The ability to separate large volumes of mixed species based on atomic mass appears desirable for a variety of emerging applications with high societal impact. One possibility to meet this objective consists in leveraging mass differential effects in rotating plasmas. Beyond conventional centrifugation, rotating plasmas offer in principle additional ways to separate elements based on mass. Single ion orbits show that ion radial mass separation in a uniform magnetized plasma column can be achieved by applying a tailored electric potential profile across the column, or by driving a rotating magnetic field within the column. Furthermore, magnetic pressure and centrifugal effects can be combined in a non-uniform geometry to separate ions based on mass along the field lines. Practical application of these separation schemes hinges on the ability to produce the desirable electric and magnetic field configuration within the plasma column.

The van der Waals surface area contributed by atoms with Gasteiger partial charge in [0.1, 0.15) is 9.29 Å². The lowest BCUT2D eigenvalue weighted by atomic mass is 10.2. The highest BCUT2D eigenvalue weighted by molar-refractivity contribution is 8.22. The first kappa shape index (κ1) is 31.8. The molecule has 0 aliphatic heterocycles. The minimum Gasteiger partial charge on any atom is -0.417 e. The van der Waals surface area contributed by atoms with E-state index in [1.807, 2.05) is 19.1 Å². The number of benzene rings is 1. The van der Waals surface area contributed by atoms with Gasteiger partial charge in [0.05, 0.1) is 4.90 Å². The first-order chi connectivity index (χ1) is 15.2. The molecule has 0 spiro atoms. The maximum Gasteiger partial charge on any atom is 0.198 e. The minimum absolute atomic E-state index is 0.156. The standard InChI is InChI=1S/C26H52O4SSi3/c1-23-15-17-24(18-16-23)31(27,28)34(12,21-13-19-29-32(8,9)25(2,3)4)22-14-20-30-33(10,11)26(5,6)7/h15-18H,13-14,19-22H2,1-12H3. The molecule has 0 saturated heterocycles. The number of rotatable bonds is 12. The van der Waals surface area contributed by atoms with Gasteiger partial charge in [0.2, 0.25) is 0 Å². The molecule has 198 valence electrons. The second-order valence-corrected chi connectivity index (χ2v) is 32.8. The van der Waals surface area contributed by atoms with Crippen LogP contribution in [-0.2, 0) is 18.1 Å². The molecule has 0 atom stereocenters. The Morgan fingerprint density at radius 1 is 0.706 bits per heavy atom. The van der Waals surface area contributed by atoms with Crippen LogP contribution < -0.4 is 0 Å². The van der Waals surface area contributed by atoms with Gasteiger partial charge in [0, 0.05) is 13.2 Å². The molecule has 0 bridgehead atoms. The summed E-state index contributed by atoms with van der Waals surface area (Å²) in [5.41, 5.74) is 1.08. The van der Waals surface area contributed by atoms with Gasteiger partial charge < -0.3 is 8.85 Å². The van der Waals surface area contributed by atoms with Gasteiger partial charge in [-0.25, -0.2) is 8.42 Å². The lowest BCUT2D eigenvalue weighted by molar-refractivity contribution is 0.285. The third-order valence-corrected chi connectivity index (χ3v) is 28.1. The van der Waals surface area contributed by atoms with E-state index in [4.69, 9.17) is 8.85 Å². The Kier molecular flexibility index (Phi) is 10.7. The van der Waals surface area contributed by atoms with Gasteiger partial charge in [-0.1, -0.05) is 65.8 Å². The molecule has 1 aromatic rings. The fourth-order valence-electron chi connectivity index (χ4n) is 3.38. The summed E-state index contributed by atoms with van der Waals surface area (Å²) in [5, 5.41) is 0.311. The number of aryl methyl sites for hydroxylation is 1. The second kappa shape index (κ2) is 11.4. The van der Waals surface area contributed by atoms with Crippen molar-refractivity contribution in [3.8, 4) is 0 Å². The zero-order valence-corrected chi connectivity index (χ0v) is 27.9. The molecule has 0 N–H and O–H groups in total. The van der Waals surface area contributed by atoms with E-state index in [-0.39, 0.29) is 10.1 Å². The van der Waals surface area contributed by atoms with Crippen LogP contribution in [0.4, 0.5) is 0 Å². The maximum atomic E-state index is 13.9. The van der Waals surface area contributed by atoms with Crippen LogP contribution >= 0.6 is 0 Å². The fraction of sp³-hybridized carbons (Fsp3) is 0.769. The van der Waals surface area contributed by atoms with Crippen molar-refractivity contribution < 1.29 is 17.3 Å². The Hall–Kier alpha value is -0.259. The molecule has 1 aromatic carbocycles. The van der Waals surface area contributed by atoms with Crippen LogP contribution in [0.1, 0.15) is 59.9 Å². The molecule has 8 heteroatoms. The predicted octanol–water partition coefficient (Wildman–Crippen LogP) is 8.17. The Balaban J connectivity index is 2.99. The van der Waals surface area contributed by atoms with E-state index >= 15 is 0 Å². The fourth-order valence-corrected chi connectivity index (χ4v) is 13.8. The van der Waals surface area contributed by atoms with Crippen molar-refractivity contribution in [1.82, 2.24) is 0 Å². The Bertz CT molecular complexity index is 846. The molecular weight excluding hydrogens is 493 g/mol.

|Original language||English (US)|
|Journal||Plasma Physics and Controlled Fusion|
|State||Published - Jan 2018|
All Science Journal Classification (ASJC) codes
- Nuclear Energy and Engineering
- Condensed Matter Physics